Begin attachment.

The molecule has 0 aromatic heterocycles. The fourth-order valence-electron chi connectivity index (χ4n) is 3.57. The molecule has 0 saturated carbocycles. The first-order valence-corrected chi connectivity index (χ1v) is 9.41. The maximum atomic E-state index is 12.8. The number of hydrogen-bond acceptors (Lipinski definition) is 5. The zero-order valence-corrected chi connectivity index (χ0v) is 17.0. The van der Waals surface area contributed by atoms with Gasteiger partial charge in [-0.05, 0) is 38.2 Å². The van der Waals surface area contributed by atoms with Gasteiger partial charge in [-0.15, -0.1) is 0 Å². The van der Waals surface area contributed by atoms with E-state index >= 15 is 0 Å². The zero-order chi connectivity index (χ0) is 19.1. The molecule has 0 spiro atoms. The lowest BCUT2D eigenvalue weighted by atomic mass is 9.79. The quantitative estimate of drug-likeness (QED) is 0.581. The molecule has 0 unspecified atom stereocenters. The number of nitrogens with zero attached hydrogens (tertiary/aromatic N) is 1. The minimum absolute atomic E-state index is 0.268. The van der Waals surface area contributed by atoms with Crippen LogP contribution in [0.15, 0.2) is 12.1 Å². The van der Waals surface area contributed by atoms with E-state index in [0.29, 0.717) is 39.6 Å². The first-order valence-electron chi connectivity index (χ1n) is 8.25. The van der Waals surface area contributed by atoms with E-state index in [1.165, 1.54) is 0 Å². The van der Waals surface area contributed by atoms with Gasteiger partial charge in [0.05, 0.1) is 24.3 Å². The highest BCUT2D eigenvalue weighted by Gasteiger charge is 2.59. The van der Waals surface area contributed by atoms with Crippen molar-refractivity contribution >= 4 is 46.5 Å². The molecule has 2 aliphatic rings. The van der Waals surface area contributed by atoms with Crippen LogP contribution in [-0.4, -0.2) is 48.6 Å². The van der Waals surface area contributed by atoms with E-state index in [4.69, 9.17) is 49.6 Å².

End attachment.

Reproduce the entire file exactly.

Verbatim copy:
The molecule has 0 aromatic heterocycles. The fourth-order valence-electron chi connectivity index (χ4n) is 3.57. The molecule has 0 saturated carbocycles. The first-order valence-corrected chi connectivity index (χ1v) is 9.41. The maximum atomic E-state index is 12.8. The number of hydrogen-bond acceptors (Lipinski definition) is 5. The zero-order valence-corrected chi connectivity index (χ0v) is 17.0. The van der Waals surface area contributed by atoms with Gasteiger partial charge in [-0.05, 0) is 38.2 Å². The van der Waals surface area contributed by atoms with Gasteiger partial charge in [-0.15, -0.1) is 0 Å². The van der Waals surface area contributed by atoms with E-state index >= 15 is 0 Å². The zero-order chi connectivity index (χ0) is 19.1. The molecule has 0 spiro atoms. The lowest BCUT2D eigenvalue weighted by atomic mass is 9.79. The quantitative estimate of drug-likeness (QED) is 0.581. The molecule has 0 unspecified atom stereocenters. The number of nitrogens with zero attached hydrogens (tertiary/aromatic N) is 1. The minimum absolute atomic E-state index is 0.268. The van der Waals surface area contributed by atoms with Crippen LogP contribution in [0.15, 0.2) is 12.1 Å². The van der Waals surface area contributed by atoms with E-state index in [0.29, 0.717) is 39.6 Å². The first-order valence-electron chi connectivity index (χ1n) is 8.25. The van der Waals surface area contributed by atoms with E-state index in [1.165, 1.54) is 0 Å². The van der Waals surface area contributed by atoms with Gasteiger partial charge in [0.05, 0.1) is 24.3 Å². The highest BCUT2D eigenvalue weighted by Gasteiger charge is 2.59. The van der Waals surface area contributed by atoms with Crippen molar-refractivity contribution >= 4 is 46.5 Å². The molecule has 2 aliphatic rings. The van der Waals surface area contributed by atoms with Crippen LogP contribution in [-0.4, -0.2) is 48.6 Å². The van der Waals surface area contributed by atoms with E-state index in [4.69, 9.17) is 49.6 Å².